Use of the Bruker MALDI Biotyper for identification of molds in the clinical mycology laboratory.
ABSTRACT: Matrix-assisted laser desorption ionization-time of flight mass spectrometry (MALDI-TOF MS) is increasingly used for the identification of bacteria and fungi in the diagnostic laboratory. We evaluated the mold database of Bruker Daltonik (Bremen, Germany), the Filamentous Fungi Library 1.0. First, we studied 83 phenotypically and molecularly well-characterized, nondermatophyte, nondematiaceous molds from a clinical strain collection. Using the manufacturer-recommended interpretation criteria, genus and species identification rates were 78.3% and 54.2%, respectively. Reducing the species cutoff from 2.0 to 1.7 significantly increased species identification to 71.1% without increasing misidentifications. In a subsequent prospective study, 200 consecutive clinical mold isolates were identified by the MALDI Biotyper and our conventional identification algorithm. Discrepancies were resolved by ribosomal DNA (rDNA) internal transcribed spacer region sequence analysis. For the MALDI Biotyper, genus and species identification rates were 83.5% and 79.0%, respectively, when using a species cutoff of 1.7. Not identified were 16.5% of the isolates. Concordant genus and species assignments of MALDI-TOF MS and the conventional identification algorithm were observed for 98.2% and 64.2% of the isolates, respectively. Four erroneous species assignments were observed using the MALDI Biotyper. The MALDI Biotyper seems highly reliable for the identification of molds when using the Filamentous Fungi Library 1.0 and a species cutoff of 1.7. However, expansion of the database is required to reduce the number of nonidentified isolates.
Project description:Matrix-assisted laser desorption ionization-time of flight (MALDI-TOF) mass spectrometry has emerged as a reliable technique to identify molds involved in human diseases, including dermatophytes, provided that exhaustive reference databases are available. This study assessed an online identification application based on original algorithms and an extensive in-house reference database comprising 11,851 spectra (938 fungal species and 246 fungal genera). Validation criteria were established using an initial panel of 422 molds, including dermatophytes, previously identified via DNA sequencing (126 species). The application was further assessed using a separate panel of 501 cultured clinical isolates (88 mold taxa including dermatophytes) derived from five hospital laboratories. A total of 438 (87.35%) isolates were correctly identified at the species level, while 26 (5.22%) were assigned to the correct genus but the wrong species and 37 (7.43%) were not identified, since the defined threshold of 20 was not reached. The use of the Bruker Daltonics database included in the MALDI Biotyper software resulted in a much higher rate of unidentified isolates (39.76 and 74.30% using the score thresholds 1.7 and 2.0, respectively). Moreover, the identification delay of the online application remained compatible with real-time online queries (0.15 s per spectrum), and the application was faster than identifications using the MALDI Biotyper software. This is the first study to assess an online identification system based on MALDI-TOF spectrum analysis. We have successfully applied this approach to identify molds, including dermatophytes, for which diversity is insufficiently represented in commercial databases. This free-access application is available to medical mycologists to improve fungal identification.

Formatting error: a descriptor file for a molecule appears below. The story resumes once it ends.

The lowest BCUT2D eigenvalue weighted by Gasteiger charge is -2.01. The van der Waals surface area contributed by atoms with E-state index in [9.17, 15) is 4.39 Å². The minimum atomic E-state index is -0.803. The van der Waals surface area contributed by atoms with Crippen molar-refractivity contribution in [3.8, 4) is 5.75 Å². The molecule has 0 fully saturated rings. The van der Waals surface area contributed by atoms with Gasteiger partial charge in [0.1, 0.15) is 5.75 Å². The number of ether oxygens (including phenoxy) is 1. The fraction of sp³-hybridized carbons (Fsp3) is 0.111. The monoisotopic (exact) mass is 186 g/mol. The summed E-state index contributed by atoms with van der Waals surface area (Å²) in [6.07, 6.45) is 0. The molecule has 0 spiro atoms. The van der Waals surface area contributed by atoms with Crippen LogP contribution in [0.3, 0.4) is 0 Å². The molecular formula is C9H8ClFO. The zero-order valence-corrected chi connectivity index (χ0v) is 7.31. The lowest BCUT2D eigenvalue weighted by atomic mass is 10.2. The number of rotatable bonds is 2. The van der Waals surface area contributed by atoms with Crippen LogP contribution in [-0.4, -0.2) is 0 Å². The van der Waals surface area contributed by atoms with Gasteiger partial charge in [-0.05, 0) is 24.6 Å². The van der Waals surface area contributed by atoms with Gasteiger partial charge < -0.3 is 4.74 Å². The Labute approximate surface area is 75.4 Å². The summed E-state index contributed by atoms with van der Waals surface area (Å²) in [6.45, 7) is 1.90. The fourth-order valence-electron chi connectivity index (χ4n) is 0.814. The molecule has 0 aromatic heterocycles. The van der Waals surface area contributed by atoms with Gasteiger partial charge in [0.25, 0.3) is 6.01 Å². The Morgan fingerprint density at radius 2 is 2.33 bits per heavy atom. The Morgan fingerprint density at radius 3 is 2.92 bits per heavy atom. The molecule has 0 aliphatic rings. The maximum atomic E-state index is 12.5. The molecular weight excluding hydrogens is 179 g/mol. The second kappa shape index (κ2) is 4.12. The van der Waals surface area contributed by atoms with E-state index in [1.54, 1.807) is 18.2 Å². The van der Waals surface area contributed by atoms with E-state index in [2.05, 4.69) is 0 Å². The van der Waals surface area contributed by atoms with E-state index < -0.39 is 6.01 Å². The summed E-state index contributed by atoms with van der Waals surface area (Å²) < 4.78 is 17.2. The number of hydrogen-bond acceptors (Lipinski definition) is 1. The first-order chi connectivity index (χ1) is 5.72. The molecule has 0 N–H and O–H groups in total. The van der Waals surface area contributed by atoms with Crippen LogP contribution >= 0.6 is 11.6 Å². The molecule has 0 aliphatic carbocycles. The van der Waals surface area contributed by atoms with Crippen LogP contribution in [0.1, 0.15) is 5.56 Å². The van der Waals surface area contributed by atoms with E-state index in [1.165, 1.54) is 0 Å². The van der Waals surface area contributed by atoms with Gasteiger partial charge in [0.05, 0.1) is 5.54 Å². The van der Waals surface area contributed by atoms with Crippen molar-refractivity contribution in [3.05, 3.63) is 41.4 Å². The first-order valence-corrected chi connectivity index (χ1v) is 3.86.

Project description:We evaluated the performance of matrix-assisted laser desorption ionization-time of flight mass spectrometry (MALDI-TOF MS), the MALDI Bruker Biotyper system (microflex LT; Bruker Daltonik GmbH, Bremen, Germany), on the identification of 50 isolates of clinically encountered molds, including Penicillium marneffei (n = 28), Paecilomyces species (n = 12), Fusarium solani (n = 6), Rhizopus species (n = 3), and Pseudallescheria boydii (n = 1). The isolates were identified to species levels by sequence analysis of the internal transcribed spacer (ITS) regions using primers ITS1 and ITS4. None of the 28 genetically well characterized isolates of P. marneffei were identified as P. marneffei by MALDI-TOF MS, because P. marneffei was not present in either Bruker general library (DB 5627) or Bruker filamentous fungi library V1.0. However, the rate of accurate identification as P. marneffei (score value ? 2.000) was 85.7% based on newly created database from one P. marneffei strain (NTUH-3370) by MALDI Biotyper system. Sequencing analysis of these 22 non-P. marneffei isolates of molds revealed seven Paecilomyces variotii, six F. solani, four Paecilomyces lilacinus, and one each of Paecilomyces sinensis, Rhizopus arrhizus, R. oryzae, R. microspores, and P. boydii. Although all the seven P. variotii isolates, four of the six F. solani, two of the four P. lilacinus, and two of the three isolates of Rhizopus species, and the P. boydii isolate had concordant identification results between MALDI-TOF MS and sequencing analysis, the score values of these isolates were all of <1.700. This study indicated that the MALDI Bruker Biotyper is ineffective for identifying P. marneffei and other unusual molds because of the current database limitations. Therefore, it is necessary to continuously update the MALDI-TOF MS databases.